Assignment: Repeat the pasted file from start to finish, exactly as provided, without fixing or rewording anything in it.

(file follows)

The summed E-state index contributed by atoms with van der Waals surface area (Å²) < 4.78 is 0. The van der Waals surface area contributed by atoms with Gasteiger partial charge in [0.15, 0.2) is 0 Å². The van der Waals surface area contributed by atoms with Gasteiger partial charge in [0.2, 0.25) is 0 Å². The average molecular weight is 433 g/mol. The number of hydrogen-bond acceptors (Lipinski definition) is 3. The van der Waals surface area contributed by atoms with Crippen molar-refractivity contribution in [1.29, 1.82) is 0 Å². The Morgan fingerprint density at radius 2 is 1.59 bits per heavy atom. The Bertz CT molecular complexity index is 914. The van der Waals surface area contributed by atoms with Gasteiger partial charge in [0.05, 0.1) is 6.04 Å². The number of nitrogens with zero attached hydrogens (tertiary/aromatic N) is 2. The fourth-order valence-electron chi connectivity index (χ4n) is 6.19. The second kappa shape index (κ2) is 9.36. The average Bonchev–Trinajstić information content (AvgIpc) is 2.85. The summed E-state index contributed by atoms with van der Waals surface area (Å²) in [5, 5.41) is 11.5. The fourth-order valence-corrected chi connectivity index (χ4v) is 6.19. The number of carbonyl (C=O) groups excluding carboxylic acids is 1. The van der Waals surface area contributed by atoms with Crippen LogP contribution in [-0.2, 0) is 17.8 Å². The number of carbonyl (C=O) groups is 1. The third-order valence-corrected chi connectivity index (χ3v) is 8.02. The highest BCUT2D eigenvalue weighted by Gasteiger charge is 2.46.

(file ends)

The summed E-state index contributed by atoms with van der Waals surface area (Å²) < 4.78 is 0. The van der Waals surface area contributed by atoms with Gasteiger partial charge in [0.15, 0.2) is 0 Å². The van der Waals surface area contributed by atoms with Gasteiger partial charge in [0.2, 0.25) is 0 Å². The average molecular weight is 433 g/mol. The number of hydrogen-bond acceptors (Lipinski definition) is 3. The van der Waals surface area contributed by atoms with Crippen molar-refractivity contribution in [1.29, 1.82) is 0 Å². The Morgan fingerprint density at radius 2 is 1.59 bits per heavy atom. The Bertz CT molecular complexity index is 914. The van der Waals surface area contributed by atoms with Gasteiger partial charge in [0.05, 0.1) is 6.04 Å². The number of nitrogens with zero attached hydrogens (tertiary/aromatic N) is 2. The fourth-order valence-electron chi connectivity index (χ4n) is 6.19. The second kappa shape index (κ2) is 9.36. The average Bonchev–Trinajstić information content (AvgIpc) is 2.85. The summed E-state index contributed by atoms with van der Waals surface area (Å²) in [5, 5.41) is 11.5. The fourth-order valence-corrected chi connectivity index (χ4v) is 6.19. The number of carbonyl (C=O) groups excluding carboxylic acids is 1. The van der Waals surface area contributed by atoms with Crippen LogP contribution in [-0.2, 0) is 17.8 Å². The number of carbonyl (C=O) groups is 1. The third-order valence-corrected chi connectivity index (χ3v) is 8.02. The highest BCUT2D eigenvalue weighted by Gasteiger charge is 2.46.